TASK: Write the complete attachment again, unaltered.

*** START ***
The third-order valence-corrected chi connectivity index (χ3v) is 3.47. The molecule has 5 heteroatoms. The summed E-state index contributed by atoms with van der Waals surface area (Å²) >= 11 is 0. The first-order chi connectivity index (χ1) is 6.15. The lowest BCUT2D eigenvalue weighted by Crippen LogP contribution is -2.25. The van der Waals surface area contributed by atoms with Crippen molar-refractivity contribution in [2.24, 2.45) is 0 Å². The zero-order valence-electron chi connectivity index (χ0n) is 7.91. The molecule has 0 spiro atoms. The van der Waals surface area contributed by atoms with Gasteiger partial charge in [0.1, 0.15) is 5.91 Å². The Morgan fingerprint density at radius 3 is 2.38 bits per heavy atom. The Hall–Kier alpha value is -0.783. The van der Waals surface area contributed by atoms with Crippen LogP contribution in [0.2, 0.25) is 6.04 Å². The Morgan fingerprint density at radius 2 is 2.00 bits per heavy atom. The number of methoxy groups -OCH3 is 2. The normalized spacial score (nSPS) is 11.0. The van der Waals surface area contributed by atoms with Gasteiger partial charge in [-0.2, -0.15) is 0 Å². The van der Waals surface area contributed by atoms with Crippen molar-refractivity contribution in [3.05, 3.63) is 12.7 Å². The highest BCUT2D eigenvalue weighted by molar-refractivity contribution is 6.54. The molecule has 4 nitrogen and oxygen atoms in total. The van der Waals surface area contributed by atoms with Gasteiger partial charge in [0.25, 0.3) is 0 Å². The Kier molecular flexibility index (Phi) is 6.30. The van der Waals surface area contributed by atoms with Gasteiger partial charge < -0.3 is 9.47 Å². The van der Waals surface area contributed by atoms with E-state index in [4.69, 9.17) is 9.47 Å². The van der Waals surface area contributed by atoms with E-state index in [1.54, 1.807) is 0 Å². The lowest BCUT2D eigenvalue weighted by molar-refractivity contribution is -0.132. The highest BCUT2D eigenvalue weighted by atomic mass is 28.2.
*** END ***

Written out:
The third-order valence-corrected chi connectivity index (χ3v) is 3.47. The molecule has 5 heteroatoms. The summed E-state index contributed by atoms with van der Waals surface area (Å²) >= 11 is 0. The first-order chi connectivity index (χ1) is 6.15. The lowest BCUT2D eigenvalue weighted by Crippen LogP contribution is -2.25. The van der Waals surface area contributed by atoms with Crippen molar-refractivity contribution in [2.24, 2.45) is 0 Å². The zero-order valence-electron chi connectivity index (χ0n) is 7.91. The molecule has 0 spiro atoms. The van der Waals surface area contributed by atoms with Gasteiger partial charge in [0.1, 0.15) is 5.91 Å². The Morgan fingerprint density at radius 3 is 2.38 bits per heavy atom. The Hall–Kier alpha value is -0.783. The van der Waals surface area contributed by atoms with Crippen LogP contribution in [0.2, 0.25) is 6.04 Å². The Morgan fingerprint density at radius 2 is 2.00 bits per heavy atom. The number of methoxy groups -OCH3 is 2. The normalized spacial score (nSPS) is 11.0. The van der Waals surface area contributed by atoms with Gasteiger partial charge in [-0.2, -0.15) is 0 Å². The van der Waals surface area contributed by atoms with Crippen molar-refractivity contribution in [3.05, 3.63) is 12.7 Å². The highest BCUT2D eigenvalue weighted by molar-refractivity contribution is 6.54. The molecule has 4 nitrogen and oxygen atoms in total. The van der Waals surface area contributed by atoms with Gasteiger partial charge in [0.25, 0.3) is 0 Å². The Kier molecular flexibility index (Phi) is 6.30. The van der Waals surface area contributed by atoms with Gasteiger partial charge < -0.3 is 9.47 Å². The van der Waals surface area contributed by atoms with E-state index in [4.69, 9.17) is 9.47 Å². The van der Waals surface area contributed by atoms with E-state index in [1.54, 1.807) is 0 Å². The lowest BCUT2D eigenvalue weighted by molar-refractivity contribution is -0.132. The highest BCUT2D eigenvalue weighted by atomic mass is 28.2.